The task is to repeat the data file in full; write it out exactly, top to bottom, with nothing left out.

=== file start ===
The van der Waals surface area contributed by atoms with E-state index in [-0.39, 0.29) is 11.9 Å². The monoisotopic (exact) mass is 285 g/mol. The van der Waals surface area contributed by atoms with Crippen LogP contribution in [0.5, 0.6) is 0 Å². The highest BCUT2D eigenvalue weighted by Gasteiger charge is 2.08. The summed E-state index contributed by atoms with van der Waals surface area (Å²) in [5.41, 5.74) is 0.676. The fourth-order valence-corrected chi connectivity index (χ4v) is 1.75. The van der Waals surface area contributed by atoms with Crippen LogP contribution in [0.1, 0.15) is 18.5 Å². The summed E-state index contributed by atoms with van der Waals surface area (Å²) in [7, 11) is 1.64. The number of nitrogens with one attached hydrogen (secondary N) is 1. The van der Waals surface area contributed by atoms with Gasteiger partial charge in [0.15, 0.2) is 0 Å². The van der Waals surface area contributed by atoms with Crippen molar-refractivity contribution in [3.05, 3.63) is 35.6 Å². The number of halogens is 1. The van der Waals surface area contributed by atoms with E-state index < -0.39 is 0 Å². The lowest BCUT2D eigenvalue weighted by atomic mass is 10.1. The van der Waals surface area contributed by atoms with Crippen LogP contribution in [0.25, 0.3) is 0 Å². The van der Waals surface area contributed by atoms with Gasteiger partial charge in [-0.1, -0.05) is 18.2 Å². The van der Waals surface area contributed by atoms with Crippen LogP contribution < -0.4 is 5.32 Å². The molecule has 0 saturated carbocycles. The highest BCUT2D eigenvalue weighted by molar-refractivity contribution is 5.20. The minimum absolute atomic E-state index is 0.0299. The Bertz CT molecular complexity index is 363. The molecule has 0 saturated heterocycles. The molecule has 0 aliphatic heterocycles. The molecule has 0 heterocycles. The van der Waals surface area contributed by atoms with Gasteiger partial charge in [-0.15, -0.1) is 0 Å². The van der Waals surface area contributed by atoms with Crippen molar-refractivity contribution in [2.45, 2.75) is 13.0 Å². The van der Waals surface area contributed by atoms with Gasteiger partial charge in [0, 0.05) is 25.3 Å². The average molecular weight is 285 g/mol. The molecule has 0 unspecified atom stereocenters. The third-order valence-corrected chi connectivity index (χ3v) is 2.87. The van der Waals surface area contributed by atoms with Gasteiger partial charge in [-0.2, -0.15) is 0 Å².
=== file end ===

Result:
The van der Waals surface area contributed by atoms with E-state index in [-0.39, 0.29) is 11.9 Å². The monoisotopic (exact) mass is 285 g/mol. The van der Waals surface area contributed by atoms with Crippen LogP contribution in [0.5, 0.6) is 0 Å². The highest BCUT2D eigenvalue weighted by Gasteiger charge is 2.08. The summed E-state index contributed by atoms with van der Waals surface area (Å²) in [5.41, 5.74) is 0.676. The fourth-order valence-corrected chi connectivity index (χ4v) is 1.75. The van der Waals surface area contributed by atoms with Crippen LogP contribution in [0.1, 0.15) is 18.5 Å². The summed E-state index contributed by atoms with van der Waals surface area (Å²) in [7, 11) is 1.64. The number of nitrogens with one attached hydrogen (secondary N) is 1. The van der Waals surface area contributed by atoms with Gasteiger partial charge in [0.15, 0.2) is 0 Å². The van der Waals surface area contributed by atoms with Crippen molar-refractivity contribution in [3.05, 3.63) is 35.6 Å². The number of halogens is 1. The van der Waals surface area contributed by atoms with E-state index < -0.39 is 0 Å². The lowest BCUT2D eigenvalue weighted by atomic mass is 10.1. The van der Waals surface area contributed by atoms with Crippen LogP contribution in [0.25, 0.3) is 0 Å². The van der Waals surface area contributed by atoms with Gasteiger partial charge in [-0.1, -0.05) is 18.2 Å². The van der Waals surface area contributed by atoms with Crippen LogP contribution < -0.4 is 5.32 Å². The molecule has 0 saturated carbocycles. The highest BCUT2D eigenvalue weighted by molar-refractivity contribution is 5.20. The minimum absolute atomic E-state index is 0.0299. The Bertz CT molecular complexity index is 363. The molecule has 0 saturated heterocycles. The molecule has 0 aliphatic heterocycles. The molecule has 0 heterocycles. The van der Waals surface area contributed by atoms with Gasteiger partial charge in [-0.15, -0.1) is 0 Å². The van der Waals surface area contributed by atoms with Crippen molar-refractivity contribution in [2.45, 2.75) is 13.0 Å². The van der Waals surface area contributed by atoms with Gasteiger partial charge in [0, 0.05) is 25.3 Å². The average molecular weight is 285 g/mol. The molecule has 0 unspecified atom stereocenters. The third-order valence-corrected chi connectivity index (χ3v) is 2.87. The van der Waals surface area contributed by atoms with Gasteiger partial charge in [-0.2, -0.15) is 0 Å².